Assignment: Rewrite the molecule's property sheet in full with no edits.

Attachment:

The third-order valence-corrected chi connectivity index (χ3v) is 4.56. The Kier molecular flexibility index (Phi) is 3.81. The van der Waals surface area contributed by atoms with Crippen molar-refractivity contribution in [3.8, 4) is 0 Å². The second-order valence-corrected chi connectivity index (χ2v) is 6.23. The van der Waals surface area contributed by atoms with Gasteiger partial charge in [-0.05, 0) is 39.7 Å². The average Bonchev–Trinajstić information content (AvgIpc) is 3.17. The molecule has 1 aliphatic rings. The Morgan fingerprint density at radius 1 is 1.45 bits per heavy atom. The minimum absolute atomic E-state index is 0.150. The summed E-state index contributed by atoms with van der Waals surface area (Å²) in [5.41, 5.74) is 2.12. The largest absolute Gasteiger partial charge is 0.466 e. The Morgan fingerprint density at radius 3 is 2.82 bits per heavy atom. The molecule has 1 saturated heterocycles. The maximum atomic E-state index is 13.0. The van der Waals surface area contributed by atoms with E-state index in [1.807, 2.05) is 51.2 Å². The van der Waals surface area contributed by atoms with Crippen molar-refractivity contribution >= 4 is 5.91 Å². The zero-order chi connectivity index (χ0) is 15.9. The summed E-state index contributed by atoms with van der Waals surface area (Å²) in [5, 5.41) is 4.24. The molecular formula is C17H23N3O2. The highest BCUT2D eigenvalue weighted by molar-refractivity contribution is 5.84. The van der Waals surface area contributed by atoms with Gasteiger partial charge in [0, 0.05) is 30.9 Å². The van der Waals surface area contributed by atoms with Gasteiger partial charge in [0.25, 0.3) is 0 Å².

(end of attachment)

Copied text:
The third-order valence-corrected chi connectivity index (χ3v) is 4.56. The Kier molecular flexibility index (Phi) is 3.81. The van der Waals surface area contributed by atoms with Crippen molar-refractivity contribution in [3.8, 4) is 0 Å². The second-order valence-corrected chi connectivity index (χ2v) is 6.23. The van der Waals surface area contributed by atoms with Gasteiger partial charge in [-0.05, 0) is 39.7 Å². The average Bonchev–Trinajstić information content (AvgIpc) is 3.17. The molecule has 1 aliphatic rings. The Morgan fingerprint density at radius 1 is 1.45 bits per heavy atom. The minimum absolute atomic E-state index is 0.150. The summed E-state index contributed by atoms with van der Waals surface area (Å²) in [5.41, 5.74) is 2.12. The largest absolute Gasteiger partial charge is 0.466 e. The Morgan fingerprint density at radius 3 is 2.82 bits per heavy atom. The molecule has 1 saturated heterocycles. The maximum atomic E-state index is 13.0. The van der Waals surface area contributed by atoms with E-state index in [1.807, 2.05) is 51.2 Å². The van der Waals surface area contributed by atoms with Crippen molar-refractivity contribution >= 4 is 5.91 Å². The zero-order chi connectivity index (χ0) is 15.9. The summed E-state index contributed by atoms with van der Waals surface area (Å²) in [5, 5.41) is 4.24. The molecular formula is C17H23N3O2. The highest BCUT2D eigenvalue weighted by molar-refractivity contribution is 5.84. The van der Waals surface area contributed by atoms with Gasteiger partial charge in [0, 0.05) is 30.9 Å². The van der Waals surface area contributed by atoms with Gasteiger partial charge in [0.25, 0.3) is 0 Å².